I agree with Web Consultant concerning to ASP.net and .net framework. It's necessary an update to this article.
Currently, ASP.net is at the same level than PHP and, i would say that is better because i can choose what language to use (PHP is also available for .net by the way).
Thanks to it's common language runtime, .net technology allows the programer to choice wich language to use.
Also, ASP.net can make things that PHP don't such as manipulate the server's filesystem (y use that technique in the database system of my own CMS made with .net) and not only the files that are inside the website. Also, ASP.net make a lot easier for programmers to make programs that communicate with the web site without needing of a browser (I use that technique in a small application that allows my site's users to "navigate" the site and also send and receive personal messages a lot faster than with the web)
PHP needs to get improved to be better than ASP.net. I hope that the better wins
I really must take issue with (Cash at nospam dot thesilverside dot com)'s comments regarding enterprise applications and PHP.
Yes, PHP is an interpreted language (but...PHP Accelerator? also you can write caching *with* PHP, also checkout http://shootout.alioth.debian.org/, and have you seen the benchmarks for Pharrot?). Adding more tiers into your application is a recipe for disaster since it reduces scalability by creating bottlenecks/crossovers and has a big impact on transparency. I'll admit that for a very few applications, then server hardware is more expensive than developer time - like if you're turning around more than 500000 hits/hour, then it may work out cheaper to develop in 'C' with half the servers than PHP, but this is far from the sort of volume I've seen on an enterprise application. There's a lot been written elsewhere on PHP and scalability which I won't repeat here.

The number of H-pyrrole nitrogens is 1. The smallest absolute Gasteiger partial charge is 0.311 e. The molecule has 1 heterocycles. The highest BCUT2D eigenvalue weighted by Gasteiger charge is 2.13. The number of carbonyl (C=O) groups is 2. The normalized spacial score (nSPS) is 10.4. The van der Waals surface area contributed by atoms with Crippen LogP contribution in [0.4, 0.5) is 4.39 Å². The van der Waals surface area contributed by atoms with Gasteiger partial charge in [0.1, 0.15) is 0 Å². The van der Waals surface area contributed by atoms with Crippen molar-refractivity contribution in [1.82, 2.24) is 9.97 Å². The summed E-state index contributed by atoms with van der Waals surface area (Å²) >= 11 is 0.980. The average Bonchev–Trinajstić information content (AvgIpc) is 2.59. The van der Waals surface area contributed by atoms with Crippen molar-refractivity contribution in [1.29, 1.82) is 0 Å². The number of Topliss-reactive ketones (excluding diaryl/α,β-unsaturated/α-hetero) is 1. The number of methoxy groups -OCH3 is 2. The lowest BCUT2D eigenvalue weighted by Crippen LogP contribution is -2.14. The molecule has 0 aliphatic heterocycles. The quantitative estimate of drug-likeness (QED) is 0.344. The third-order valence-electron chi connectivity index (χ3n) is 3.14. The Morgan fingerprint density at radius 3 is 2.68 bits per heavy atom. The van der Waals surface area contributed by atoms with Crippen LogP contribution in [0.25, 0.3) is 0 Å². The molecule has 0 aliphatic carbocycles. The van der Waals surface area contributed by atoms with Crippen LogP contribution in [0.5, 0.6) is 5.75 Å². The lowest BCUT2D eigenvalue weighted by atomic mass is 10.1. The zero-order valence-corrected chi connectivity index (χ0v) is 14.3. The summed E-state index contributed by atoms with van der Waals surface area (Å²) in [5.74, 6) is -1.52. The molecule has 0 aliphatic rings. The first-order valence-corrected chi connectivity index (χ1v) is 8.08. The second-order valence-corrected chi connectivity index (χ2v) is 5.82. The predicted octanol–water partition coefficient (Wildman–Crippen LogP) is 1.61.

There are issues with using PHP for this kind of application. Firstly managment of privilege - but that applies (AFAIK) to any web-based system. There's also the problem of namespace collisions in large apps.
Since I regularly develop embedded applications with PHP using HTTP as the communications substrate for transactions spanning 6 or more origanisations, I'd like to know whay I shouldn't be using PHP / processing synchronously, and how I can create a near real-time system without synchronous operation.